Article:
The software, code-named "Genesis," will integrate components of Symantec's current security, PC optimization and backup products, the security company said. It will be soldand will require an initial one-year agreement. Pricing has not yet been determined.
"Genesis is not a suite or a bundle of tools, but a single integrated software application delivered to consumers as a service," Tom Powledge, the director of product management at Symantec, said in an interview Wednesday. The company plans to officially announce Genesis next week, he said.
The service is slated to arrive by the end of September. It will offer protection against viruses, spam, spyware and phishing scams, and stop hacker attacks with intrusion prevention technologies and a firewall, Symantec said. It will include offline and online backup features, as well as PC optimization and maintenance tools. On top of this, the software will include a newly designed user interface and built-in technical support.
Microsoft is also readying its OneCare security service. Like Genesis, OneCare includes antivirus and anti-spyware technology as well as a firewall and PC optimization and backup tools. Microsoft has also said it will include phishing protection in Internet Explorer 7. The browser will be part of the upcoming Windows Vista update, which is expected to ship by the end of the year.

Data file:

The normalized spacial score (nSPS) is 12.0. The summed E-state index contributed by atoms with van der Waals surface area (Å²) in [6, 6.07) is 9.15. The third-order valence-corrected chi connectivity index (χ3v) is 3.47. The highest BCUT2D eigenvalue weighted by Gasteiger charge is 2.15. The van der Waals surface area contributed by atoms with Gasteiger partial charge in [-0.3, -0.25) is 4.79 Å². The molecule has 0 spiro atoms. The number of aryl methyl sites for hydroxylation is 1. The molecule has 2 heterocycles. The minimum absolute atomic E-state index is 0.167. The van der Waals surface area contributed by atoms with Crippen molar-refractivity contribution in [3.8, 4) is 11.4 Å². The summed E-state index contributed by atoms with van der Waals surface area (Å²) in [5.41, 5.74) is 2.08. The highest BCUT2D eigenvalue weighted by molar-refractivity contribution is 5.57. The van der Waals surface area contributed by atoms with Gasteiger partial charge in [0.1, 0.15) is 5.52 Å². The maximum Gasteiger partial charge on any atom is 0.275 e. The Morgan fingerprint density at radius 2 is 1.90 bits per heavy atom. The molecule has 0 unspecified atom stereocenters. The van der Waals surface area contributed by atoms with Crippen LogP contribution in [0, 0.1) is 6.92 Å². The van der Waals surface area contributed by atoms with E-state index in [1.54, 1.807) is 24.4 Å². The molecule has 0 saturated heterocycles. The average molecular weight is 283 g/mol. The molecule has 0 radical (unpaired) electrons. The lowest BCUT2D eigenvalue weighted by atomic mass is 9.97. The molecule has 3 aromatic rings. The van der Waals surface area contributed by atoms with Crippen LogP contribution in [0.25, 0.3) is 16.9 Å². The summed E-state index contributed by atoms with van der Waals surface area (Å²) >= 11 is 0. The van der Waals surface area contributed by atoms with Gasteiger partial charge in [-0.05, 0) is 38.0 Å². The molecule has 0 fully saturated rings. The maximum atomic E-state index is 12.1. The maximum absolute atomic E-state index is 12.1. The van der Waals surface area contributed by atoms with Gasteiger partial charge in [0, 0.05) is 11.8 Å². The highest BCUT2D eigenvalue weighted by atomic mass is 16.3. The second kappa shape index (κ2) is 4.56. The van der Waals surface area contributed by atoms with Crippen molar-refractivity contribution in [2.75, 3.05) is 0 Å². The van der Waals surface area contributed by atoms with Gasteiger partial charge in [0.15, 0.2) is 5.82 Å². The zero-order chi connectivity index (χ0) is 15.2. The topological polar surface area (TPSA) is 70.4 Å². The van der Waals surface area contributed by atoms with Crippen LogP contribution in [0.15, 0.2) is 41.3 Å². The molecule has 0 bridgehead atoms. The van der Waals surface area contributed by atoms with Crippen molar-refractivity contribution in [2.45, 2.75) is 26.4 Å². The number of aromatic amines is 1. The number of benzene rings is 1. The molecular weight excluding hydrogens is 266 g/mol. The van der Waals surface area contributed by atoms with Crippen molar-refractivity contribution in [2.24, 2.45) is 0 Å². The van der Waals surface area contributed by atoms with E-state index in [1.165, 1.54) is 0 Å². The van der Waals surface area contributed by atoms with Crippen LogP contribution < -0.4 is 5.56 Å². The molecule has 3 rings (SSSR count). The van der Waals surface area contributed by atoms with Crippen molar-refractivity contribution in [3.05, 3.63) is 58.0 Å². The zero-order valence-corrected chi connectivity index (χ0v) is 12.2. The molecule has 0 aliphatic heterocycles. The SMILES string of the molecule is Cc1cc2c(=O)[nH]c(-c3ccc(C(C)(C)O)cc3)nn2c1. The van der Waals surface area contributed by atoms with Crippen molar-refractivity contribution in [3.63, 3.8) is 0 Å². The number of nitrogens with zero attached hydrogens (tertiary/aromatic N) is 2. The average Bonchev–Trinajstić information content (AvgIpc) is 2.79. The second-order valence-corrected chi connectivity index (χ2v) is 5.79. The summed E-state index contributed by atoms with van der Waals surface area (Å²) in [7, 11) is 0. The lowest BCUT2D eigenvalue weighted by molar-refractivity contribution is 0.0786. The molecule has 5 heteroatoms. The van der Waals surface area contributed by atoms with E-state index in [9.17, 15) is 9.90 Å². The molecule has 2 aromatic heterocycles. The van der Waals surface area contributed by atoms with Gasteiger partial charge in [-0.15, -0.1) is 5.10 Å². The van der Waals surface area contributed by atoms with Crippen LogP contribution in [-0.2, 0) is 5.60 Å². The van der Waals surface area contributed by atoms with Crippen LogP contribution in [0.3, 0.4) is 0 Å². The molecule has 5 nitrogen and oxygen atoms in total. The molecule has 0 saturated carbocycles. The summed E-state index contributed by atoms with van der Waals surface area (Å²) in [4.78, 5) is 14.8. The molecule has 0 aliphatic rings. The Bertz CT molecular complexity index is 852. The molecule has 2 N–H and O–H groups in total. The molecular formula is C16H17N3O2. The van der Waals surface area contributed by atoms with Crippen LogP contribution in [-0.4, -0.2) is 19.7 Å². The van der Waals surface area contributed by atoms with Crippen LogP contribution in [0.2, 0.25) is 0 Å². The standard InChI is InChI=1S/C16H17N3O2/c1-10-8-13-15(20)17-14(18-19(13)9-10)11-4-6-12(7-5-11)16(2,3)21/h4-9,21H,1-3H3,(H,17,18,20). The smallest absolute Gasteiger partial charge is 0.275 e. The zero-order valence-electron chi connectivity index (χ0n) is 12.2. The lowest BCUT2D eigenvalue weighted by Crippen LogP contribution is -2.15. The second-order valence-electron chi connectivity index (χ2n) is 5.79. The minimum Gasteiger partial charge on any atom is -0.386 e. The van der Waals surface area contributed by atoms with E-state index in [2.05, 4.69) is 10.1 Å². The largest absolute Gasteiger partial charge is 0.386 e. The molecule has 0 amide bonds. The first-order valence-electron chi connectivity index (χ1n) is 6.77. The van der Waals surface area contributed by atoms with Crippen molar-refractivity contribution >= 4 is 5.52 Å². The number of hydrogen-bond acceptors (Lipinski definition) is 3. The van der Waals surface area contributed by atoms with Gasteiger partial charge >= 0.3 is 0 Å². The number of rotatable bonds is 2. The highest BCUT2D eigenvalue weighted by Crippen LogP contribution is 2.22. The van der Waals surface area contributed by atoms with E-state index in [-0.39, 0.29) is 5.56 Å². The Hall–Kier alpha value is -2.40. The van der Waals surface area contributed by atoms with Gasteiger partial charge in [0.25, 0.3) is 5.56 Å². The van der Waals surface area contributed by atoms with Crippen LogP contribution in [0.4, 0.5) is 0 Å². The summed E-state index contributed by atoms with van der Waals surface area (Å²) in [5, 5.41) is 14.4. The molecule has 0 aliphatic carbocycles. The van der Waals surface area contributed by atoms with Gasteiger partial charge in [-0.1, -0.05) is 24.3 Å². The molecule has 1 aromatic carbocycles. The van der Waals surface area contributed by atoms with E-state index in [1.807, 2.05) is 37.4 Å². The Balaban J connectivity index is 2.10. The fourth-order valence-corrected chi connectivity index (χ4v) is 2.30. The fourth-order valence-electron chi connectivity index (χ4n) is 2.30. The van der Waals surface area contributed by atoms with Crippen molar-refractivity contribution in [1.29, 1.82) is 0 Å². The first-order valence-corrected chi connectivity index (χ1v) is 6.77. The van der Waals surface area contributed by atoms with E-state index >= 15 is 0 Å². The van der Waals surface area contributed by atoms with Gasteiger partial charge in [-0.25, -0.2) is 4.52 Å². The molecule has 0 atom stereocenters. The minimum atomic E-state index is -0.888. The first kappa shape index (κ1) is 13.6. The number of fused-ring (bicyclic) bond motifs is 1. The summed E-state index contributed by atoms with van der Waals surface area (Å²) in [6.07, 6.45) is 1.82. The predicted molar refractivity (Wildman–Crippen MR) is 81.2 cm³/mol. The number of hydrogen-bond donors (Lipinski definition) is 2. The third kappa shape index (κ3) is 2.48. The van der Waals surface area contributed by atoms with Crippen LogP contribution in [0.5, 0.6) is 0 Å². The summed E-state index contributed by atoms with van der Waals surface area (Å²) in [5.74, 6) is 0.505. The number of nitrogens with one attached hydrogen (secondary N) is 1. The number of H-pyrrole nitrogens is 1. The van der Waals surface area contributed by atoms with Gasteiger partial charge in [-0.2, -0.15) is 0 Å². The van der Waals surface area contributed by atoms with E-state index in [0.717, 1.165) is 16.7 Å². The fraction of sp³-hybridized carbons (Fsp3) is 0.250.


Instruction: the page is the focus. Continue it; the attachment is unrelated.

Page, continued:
"We're more than happy to compete with Microsoft," Powledge said. "Symantec will innovate on top of Vista. Security will be a dynamic issue that will be with us for quite some time."
Online shoppers will be able to use Genesis to securely store personal information such as credit card numbers, Symantec said. They can also use it to authenticate Web sites, the company said.
Those transaction security tools are reminiscent of. InfoCard is designed to provide secure storage for identity information that will be shared with online services such as Web stores.
The technology in Genesis comes from current Symantec products such as Norton Internet Security and SystemWorks, as well as from work by Whole Security, the, Powledge said.
Genesis is not intended as a replacement for any item in Symantec's current lineup, he added. Instead, the Cupertino, Calif., software maker plans to target people who want an easy-to-understand and unobtrusive security product, Powledge said. Norton Internet Security will be aimed more at consumers who "want to dial in and turn the knobs," he said.
Symantec's plans also include the release this summer of a standalone product that includes only the Web transaction security pieces of Genesis, Powledge said.
Genesis will be available online and in stores. Symantec is in talks with, and the product might replace Norton Internet Security on those systems, Powledge said. Norton Internet Security is bundled today by Hewlett-Packard, Dell and others. Genesis will run on Microsoft Windows XP and Windows Vista.
Microsoft unveiled its plans for OneCare in May 2005. It marks the software giant's entry into the consumer antivirus market, which has been the domain of specialized vendors such as Symantec, McAfee and Trend Micro. Aof OneCare has been available since last November. The final release is expected in 2006.
Other security vendors, such as McAfee and Trend Micro, are also expected to respond to Microsoft's entry with their own beefed-up products.